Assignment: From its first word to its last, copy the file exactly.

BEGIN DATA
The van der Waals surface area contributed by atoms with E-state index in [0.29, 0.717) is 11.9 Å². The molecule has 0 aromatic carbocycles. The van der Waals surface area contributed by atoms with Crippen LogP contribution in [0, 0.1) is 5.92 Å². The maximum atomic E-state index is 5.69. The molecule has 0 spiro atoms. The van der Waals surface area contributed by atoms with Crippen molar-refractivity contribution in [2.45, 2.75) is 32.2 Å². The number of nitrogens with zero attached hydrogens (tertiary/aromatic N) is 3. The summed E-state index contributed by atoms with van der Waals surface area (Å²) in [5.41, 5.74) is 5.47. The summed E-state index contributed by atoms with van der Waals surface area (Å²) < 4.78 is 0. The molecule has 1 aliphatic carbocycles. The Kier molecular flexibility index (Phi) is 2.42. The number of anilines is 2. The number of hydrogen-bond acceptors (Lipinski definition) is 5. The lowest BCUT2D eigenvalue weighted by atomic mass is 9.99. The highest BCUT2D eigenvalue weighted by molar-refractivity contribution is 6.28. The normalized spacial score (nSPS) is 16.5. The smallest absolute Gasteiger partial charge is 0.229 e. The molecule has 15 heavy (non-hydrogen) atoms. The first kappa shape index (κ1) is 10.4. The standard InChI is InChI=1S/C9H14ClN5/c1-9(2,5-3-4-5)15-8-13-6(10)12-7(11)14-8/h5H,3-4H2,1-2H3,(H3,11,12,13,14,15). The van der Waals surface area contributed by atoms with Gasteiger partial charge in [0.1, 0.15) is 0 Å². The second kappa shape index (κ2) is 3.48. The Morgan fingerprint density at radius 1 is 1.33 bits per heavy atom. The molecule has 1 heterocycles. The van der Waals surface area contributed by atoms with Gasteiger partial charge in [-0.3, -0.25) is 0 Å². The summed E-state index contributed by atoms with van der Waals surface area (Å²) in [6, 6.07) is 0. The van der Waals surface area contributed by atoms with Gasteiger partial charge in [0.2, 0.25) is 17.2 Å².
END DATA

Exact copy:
The van der Waals surface area contributed by atoms with E-state index in [0.29, 0.717) is 11.9 Å². The molecule has 0 aromatic carbocycles. The van der Waals surface area contributed by atoms with Crippen LogP contribution in [0, 0.1) is 5.92 Å². The maximum atomic E-state index is 5.69. The molecule has 0 spiro atoms. The van der Waals surface area contributed by atoms with Crippen molar-refractivity contribution in [2.45, 2.75) is 32.2 Å². The number of nitrogens with zero attached hydrogens (tertiary/aromatic N) is 3. The summed E-state index contributed by atoms with van der Waals surface area (Å²) in [5.41, 5.74) is 5.47. The summed E-state index contributed by atoms with van der Waals surface area (Å²) < 4.78 is 0. The molecule has 1 aliphatic carbocycles. The Kier molecular flexibility index (Phi) is 2.42. The number of anilines is 2. The number of hydrogen-bond acceptors (Lipinski definition) is 5. The lowest BCUT2D eigenvalue weighted by atomic mass is 9.99. The highest BCUT2D eigenvalue weighted by molar-refractivity contribution is 6.28. The normalized spacial score (nSPS) is 16.5. The smallest absolute Gasteiger partial charge is 0.229 e. The molecule has 15 heavy (non-hydrogen) atoms. The first kappa shape index (κ1) is 10.4. The standard InChI is InChI=1S/C9H14ClN5/c1-9(2,5-3-4-5)15-8-13-6(10)12-7(11)14-8/h5H,3-4H2,1-2H3,(H3,11,12,13,14,15). The van der Waals surface area contributed by atoms with Gasteiger partial charge in [0.1, 0.15) is 0 Å². The second kappa shape index (κ2) is 3.48. The Morgan fingerprint density at radius 1 is 1.33 bits per heavy atom. The molecule has 1 heterocycles. The van der Waals surface area contributed by atoms with Gasteiger partial charge in [-0.3, -0.25) is 0 Å². The summed E-state index contributed by atoms with van der Waals surface area (Å²) in [6, 6.07) is 0. The van der Waals surface area contributed by atoms with Gasteiger partial charge in [0.2, 0.25) is 17.2 Å².